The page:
Hope Mountain Black Bear Committee chair Lydia Koot holds the pelt of a 10-month-old cougar at the Fraser Valley Regional Library on Feb. 3. A unique characteristic of the cougar is that it has a long tail. No other felines

Hope Mountain Black Bear Committee chair Lydia Koot holds the pelt of a 10-month-old cougar at the Fraser Valley Regional Library on Feb. 3. A unique characteristic of the cougar is that it has a long tail. No other felines

Koot teaches coexisting with wildlife

Hope Mountain Black Bear Committee presented to a crowd of about ten at the Fraser Valley Regional Library in Hope about wildlife safety.

Hope Mountain Black Bear Committee chair Lydia Koot presented to a crowd of about ten at the Fraser Valley Regional Library in Hope about wildlife safety on Feb. 3.

Koot spread the message that we live in an area of wildlife. Sightings of bears, cougars and bobcats in Hope should not cause alarm, although everyone should take precautions while doing outdoor activities.

“If I don’t like my neighbour, I cannot go to the RCMP and tell them, ‘Look, could you please take that neighbour away because I don’t like him,’ ” said Koot. “Well, that’s the same with wildlife. We live in wildlife country, so we cannot just go and shoot any animals that happen to walk to town, or go and build a wall around it.”

She cautioned against alarmism on Facebook, where people want something done about bobcats and cougars. She cites evidence that it has been 20 years since a child got attacked by a cougar.

Sighting cougars in winter is typical because cougars prey on deer. When it starts snowing, deer stop going into the mountains because of impassable snow, hence cougars follow deer into the uninhabited parts of the valley.

“Why do we see them in town? It’s an issue that many people don’t like to hear,” said Koot.

Humans attract cougars, coyotes and bobcats by feeding birds, triggering a food chain. That action attracts other prey such as squirrels, rats and racoons. Predators come into town and see that these prey are abundant, hence they do not leave. Cat, dogs, chickens and geese are also prey.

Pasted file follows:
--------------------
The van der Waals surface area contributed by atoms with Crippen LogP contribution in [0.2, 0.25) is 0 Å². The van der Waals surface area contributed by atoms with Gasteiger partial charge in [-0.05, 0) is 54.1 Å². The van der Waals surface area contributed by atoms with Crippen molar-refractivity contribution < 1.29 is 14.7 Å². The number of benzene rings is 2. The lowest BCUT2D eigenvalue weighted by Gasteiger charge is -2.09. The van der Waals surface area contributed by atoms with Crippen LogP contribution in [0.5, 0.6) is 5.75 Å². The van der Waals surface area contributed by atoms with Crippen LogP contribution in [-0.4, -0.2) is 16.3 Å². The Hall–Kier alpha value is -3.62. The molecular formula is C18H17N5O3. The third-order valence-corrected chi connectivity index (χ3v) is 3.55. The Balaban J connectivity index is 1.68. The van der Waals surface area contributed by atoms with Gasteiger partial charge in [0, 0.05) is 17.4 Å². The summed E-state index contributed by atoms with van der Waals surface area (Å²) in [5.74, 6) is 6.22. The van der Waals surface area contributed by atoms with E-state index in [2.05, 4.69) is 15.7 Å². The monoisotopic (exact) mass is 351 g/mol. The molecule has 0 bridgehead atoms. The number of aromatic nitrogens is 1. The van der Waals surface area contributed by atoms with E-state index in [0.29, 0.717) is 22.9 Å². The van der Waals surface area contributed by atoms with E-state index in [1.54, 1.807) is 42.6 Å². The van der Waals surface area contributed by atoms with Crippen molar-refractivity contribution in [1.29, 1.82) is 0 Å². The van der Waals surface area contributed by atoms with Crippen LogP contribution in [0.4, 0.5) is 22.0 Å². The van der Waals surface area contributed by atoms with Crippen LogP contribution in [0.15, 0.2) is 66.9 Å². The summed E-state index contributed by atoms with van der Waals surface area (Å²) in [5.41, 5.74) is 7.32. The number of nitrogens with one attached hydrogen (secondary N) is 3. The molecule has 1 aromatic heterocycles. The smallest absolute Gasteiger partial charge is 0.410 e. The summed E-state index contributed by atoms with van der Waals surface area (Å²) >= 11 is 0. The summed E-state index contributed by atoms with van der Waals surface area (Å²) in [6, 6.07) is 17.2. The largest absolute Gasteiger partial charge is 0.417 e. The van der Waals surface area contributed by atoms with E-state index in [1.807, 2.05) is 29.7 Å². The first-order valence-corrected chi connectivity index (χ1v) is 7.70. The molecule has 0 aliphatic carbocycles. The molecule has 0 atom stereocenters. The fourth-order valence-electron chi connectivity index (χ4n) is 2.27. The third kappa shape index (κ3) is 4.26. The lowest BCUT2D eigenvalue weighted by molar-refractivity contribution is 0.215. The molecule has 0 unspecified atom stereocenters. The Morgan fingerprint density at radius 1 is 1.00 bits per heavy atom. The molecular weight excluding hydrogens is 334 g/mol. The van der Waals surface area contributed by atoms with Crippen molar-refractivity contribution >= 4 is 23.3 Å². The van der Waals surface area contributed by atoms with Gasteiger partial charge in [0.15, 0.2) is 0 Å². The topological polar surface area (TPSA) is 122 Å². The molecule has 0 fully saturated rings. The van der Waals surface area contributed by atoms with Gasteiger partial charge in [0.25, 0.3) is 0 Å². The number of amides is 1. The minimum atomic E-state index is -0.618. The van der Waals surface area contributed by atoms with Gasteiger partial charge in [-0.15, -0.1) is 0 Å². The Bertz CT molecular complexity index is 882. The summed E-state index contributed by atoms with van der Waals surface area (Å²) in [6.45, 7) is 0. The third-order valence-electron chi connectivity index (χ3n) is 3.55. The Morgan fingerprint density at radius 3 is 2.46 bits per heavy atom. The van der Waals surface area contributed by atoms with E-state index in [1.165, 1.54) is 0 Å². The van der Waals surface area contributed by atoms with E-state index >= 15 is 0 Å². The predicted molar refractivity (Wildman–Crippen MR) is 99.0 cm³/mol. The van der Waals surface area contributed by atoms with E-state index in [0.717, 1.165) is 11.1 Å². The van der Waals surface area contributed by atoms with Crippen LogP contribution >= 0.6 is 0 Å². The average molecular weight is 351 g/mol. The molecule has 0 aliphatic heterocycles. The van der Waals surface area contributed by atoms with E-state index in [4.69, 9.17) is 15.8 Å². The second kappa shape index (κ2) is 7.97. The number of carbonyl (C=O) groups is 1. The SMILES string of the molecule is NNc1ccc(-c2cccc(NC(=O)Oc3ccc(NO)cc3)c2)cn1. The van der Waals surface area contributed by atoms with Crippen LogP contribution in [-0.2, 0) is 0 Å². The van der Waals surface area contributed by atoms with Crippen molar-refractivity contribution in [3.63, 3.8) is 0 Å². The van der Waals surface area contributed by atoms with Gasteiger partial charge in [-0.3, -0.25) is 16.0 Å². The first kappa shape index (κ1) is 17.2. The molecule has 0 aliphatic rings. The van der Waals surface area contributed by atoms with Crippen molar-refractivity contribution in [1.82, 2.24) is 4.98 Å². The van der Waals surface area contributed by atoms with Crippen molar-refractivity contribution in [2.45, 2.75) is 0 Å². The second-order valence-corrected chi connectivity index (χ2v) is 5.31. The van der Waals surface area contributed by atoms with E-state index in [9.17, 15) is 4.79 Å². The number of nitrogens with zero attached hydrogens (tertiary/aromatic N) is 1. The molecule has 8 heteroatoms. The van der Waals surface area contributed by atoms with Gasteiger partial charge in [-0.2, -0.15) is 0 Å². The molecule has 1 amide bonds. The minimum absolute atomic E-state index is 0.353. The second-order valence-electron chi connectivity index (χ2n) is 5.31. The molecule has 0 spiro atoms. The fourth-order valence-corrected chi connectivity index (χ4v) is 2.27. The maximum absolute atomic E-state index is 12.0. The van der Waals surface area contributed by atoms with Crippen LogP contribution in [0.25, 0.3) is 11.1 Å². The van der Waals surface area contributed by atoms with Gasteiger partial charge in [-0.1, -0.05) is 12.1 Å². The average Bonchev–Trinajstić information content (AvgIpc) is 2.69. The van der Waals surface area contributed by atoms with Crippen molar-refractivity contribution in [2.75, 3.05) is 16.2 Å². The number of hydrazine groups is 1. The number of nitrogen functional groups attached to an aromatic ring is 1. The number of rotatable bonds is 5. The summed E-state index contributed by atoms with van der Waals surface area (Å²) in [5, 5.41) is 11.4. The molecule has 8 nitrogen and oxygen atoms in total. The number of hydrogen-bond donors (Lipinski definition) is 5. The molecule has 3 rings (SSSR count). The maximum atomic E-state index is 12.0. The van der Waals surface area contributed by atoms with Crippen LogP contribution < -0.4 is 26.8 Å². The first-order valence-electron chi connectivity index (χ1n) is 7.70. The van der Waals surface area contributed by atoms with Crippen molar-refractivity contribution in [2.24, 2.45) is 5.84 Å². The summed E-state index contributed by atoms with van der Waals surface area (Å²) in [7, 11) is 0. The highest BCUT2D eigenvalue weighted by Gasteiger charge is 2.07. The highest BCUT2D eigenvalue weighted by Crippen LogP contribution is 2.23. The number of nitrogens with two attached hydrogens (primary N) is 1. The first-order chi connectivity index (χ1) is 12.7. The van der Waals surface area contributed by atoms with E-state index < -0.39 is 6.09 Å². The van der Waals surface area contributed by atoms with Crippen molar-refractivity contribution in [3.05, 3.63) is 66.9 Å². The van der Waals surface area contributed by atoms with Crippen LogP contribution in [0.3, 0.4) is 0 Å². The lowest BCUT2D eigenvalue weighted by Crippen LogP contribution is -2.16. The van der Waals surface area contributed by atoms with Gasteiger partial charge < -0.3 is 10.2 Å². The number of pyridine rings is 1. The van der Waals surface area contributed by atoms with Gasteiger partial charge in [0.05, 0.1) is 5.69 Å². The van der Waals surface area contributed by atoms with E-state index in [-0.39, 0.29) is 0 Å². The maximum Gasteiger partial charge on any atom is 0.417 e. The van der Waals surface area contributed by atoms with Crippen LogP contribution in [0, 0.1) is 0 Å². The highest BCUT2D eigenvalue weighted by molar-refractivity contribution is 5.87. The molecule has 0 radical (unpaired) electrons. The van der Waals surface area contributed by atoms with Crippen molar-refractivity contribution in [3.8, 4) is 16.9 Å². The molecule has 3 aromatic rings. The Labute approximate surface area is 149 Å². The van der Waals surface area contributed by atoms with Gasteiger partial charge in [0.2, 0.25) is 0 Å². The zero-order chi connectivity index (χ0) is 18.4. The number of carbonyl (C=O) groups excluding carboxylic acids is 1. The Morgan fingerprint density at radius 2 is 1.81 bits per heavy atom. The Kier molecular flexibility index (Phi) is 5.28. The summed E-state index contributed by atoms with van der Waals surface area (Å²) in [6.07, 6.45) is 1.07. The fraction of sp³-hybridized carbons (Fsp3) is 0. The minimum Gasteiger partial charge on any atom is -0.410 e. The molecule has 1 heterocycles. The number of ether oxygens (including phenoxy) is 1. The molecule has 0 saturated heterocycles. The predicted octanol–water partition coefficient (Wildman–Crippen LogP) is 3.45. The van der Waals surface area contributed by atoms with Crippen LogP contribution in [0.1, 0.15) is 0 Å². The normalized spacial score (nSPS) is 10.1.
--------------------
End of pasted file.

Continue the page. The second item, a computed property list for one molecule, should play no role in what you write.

Children are not often prey, but that can happen, Koot warned. She advised people to keep their children and pets close to them at all times when going hiking. Dusk and dawn are particularly risky.

To keep children safe, remove shrubbery around home playgrounds and if children take the school bus, request that the local government remove any shrubs. If any wildlife appear in your garden, make noise and throw stones at them to establish territory.

“Don’t let wildlife be comfortable in your garden, especially not because you want to take the perfect selfie,” said Koot.

Koot also explained that having bobcats can help with controlling rats and squirrels. They are not dangers to humans, which also explains why the Conservation Officer Service do not prioritize those calls.

However, if people meet with cougars, Koot advised people to stop and make themselves look big by pulling up their jackets, and don’t yell at the animal yet. Most cougars should leave.

If the cougar keeps coming closer to you, pulls its ear back and stops hissing, then humans need to start yelling. If it attacks, Koot suggests to fight with a sturdy hiking stick or stones.

“Never ever play dead,” said Koot.

Bringing noisemakers, airhorns or making noise with your voice can keep them away.

She suggests people to bring, and learn how to use, bear spray or bear bangers if going beyond town boundaries.